Over 30,000 children risk death in famine-hit Tigray: UN

AFP , Friday 11 Jun 2021

'Without humanitarian access to scale up our response, an estimated 30,000-plus severely malnourished children in those highly inaccessible areas are at high risk of death,' UNICEF spokesman James Elder told reporters in Geneva

Tigray Region
Birhan Etsana, 27, from Dengelat, uses a nasogastric tube to feed her malnourished baby, Mebrhit, who at 17 months old weighs just 5.2 kilograms (11 pounds and 7 ounces), at the Ayder Referral Hospital in Mekele, in the Tigray region of northern Ethiopia. AP

Tens of thousands of malnourished children risk dying in hard-to-reach areas of Ethiopia's conflict-wracked Tigray region, now hit by famine, the United Nations said Friday.

"Without humanitarian access to scale up our response, an estimated 30,000-plus severely malnourished children in those highly inaccessible areas are at high risk of death," UNICEF spokesman James Elder told reporters in Geneva.

He said the UN children's agency was working with other organisations to help address the crisis, but was lacking access to large parts of the region.

"An estimated 33,000 severely malnourished children in currently inaccessible areas in Tigray are at high risk of death," he said.

"The world cannot permit that to happen."

His comments came a day after the UN said some 350,000 people in Tigray were facing famine, while two million more people were just a step away from those extreme conditions.

Worst In A Decade 

"There is famine now in Tigray," UN humanitarian chief Mark Lowcock said Thursday, warning that "every expert you speak to will tell you this is going to get a lot worse".

Lowcock said fresh data showed the number of people classified as being in famine conditions was "higher than anywhere in the world at any moment since a quarter of a million Somalis lost their lives in 2011".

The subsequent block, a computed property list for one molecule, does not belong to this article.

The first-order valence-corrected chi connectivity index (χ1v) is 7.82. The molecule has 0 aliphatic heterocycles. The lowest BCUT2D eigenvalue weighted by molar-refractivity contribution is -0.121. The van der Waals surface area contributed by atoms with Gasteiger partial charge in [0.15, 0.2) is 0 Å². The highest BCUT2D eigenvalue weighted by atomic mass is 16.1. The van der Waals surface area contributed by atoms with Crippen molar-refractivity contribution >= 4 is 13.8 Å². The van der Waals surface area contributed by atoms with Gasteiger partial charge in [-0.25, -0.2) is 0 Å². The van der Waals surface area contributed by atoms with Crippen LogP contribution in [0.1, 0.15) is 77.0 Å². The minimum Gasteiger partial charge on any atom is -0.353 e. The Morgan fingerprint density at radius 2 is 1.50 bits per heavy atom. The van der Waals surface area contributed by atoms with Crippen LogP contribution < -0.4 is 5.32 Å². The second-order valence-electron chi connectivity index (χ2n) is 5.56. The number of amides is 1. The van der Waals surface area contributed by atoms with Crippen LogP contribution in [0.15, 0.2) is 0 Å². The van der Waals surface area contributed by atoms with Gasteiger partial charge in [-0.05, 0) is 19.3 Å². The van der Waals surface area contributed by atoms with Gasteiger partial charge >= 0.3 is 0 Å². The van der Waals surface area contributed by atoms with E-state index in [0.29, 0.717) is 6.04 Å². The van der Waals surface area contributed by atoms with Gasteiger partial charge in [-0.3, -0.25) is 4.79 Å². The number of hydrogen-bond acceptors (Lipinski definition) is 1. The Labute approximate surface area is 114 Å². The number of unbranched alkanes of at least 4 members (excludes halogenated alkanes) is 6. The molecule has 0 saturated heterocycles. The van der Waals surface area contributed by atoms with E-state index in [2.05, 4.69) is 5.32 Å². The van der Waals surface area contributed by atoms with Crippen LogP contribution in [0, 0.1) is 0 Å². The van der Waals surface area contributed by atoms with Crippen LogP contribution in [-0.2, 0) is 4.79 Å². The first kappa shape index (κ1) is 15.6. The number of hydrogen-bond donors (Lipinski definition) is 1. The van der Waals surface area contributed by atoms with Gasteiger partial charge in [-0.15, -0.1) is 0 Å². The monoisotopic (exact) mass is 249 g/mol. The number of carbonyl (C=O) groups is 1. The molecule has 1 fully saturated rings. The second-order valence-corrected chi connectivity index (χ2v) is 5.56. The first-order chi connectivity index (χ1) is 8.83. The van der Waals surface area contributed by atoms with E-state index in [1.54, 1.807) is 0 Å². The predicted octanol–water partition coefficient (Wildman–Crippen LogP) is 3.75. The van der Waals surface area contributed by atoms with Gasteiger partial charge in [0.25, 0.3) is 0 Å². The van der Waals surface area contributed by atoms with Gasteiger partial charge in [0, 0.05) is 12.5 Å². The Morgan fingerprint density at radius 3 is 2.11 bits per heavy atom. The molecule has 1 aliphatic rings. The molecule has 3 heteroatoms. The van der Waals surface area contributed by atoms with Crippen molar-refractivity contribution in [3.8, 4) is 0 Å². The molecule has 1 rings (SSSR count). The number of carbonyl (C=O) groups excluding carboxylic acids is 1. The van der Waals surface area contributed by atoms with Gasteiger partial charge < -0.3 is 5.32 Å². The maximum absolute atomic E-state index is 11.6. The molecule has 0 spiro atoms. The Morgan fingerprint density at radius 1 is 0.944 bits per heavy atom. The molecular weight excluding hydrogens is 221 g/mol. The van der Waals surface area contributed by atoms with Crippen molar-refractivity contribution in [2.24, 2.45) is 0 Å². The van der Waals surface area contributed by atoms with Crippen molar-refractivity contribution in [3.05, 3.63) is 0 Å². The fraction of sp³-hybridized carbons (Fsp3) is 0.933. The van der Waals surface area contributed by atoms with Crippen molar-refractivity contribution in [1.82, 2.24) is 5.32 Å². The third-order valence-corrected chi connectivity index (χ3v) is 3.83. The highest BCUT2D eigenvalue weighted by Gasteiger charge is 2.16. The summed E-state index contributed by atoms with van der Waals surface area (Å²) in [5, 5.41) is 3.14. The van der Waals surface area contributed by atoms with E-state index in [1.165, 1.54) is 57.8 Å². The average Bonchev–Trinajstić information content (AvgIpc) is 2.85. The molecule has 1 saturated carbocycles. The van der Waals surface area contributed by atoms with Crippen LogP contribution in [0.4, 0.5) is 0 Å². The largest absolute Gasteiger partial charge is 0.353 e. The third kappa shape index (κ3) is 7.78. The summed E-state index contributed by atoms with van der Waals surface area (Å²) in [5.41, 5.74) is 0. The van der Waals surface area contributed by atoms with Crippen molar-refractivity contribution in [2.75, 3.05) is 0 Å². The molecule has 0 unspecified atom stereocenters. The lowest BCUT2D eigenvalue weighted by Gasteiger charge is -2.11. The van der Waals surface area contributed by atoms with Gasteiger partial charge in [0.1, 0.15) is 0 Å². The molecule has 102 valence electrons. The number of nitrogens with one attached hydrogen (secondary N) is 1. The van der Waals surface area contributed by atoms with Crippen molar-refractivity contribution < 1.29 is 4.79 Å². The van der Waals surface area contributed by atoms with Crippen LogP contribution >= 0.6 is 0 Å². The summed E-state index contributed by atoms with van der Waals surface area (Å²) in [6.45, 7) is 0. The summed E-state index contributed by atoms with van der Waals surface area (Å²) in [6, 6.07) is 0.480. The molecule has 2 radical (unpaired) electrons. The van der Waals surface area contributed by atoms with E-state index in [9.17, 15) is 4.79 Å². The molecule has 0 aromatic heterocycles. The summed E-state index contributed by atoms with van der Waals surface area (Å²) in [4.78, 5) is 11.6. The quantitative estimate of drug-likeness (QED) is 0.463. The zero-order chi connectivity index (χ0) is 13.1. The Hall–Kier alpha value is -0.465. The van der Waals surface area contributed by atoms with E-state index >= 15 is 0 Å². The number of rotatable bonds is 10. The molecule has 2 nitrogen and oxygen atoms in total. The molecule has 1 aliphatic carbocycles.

The UN has said that more than 90 percent of the more than five million people in the Tigray region need emergency food aid, and has urgently appealed for more than $200 million to scale up its response.

Ethiopian Prime Minister Abiy Ahmed, winner of the 2019 Nobel Peace Prize, sent troops into the northern region in November to detain and disarm leaders of the Tigray People's Liberation Front, the region's former ruling party.

He said the move came in response to TPLF attacks on federal army camps.

Though he vowed the conflict would be brief, fighting continues more than six months later and reports of atrocities -- including the widespread use of rape -- are proliferating. Many leaders have warned of a major catastrophe.

The United States and the European Union on Thursday issued a plea for greater international efforts to tackle the emerging famine.

International aid organisations have complained repeatedly that they are being denied access to the region by Ethiopian forces and troops from neighbouring Eritrea.

Tommy Thompson, the World Food Programme's emergency coordinator, lamented a "lack of political will to grant humanitarian access."

Speaking to the Geneva briefing via video-link from Ethiopia, he said "we can't get to at all" a full quarter of the area where WFP aid was believed to be needed in Tigray.

"In many of these places, nobody has gotten there, and this is where we understand that people are dying," he said.

'Enormous Protection Issues' 

In addition to access, he said there was a dire need for more funding of aid operations, and for hostilities in the region to stop, pointing out how dangerous it was for humanitarians to work in the places they could get to.

"There have been nine humanitarians who have been killed thus far," he said, adding that aid workers were being confronted with increasing hostility at checkpoints, while beneficiaries were often seeing the aid they were given looted.

"We find ourselves faced often with enormous protection issues, of providing assistance to beneficiaries, only to have those beneficiaries robbed violently."

The World Health Organization agreed that the lack of access to those in need was taking a devastating toll.

"We have teams at the ready, we have mobile clinics... that could provide nutrition, healthcare, all the services," spokeswoman Margaret Harris told journalists, adding though that only two-thirds were operational.

"Our teams are being turned away by warring parties," she said, describing the situation as "a public health crisis".

"Malnourished children are more likely to contract many infectious diseases and die of (them), such as pneumonia, diarrhoea, malaria and measles," she said, also warning of worrying increases in Covid-19 infections.

"There is potential for an explosive situation."

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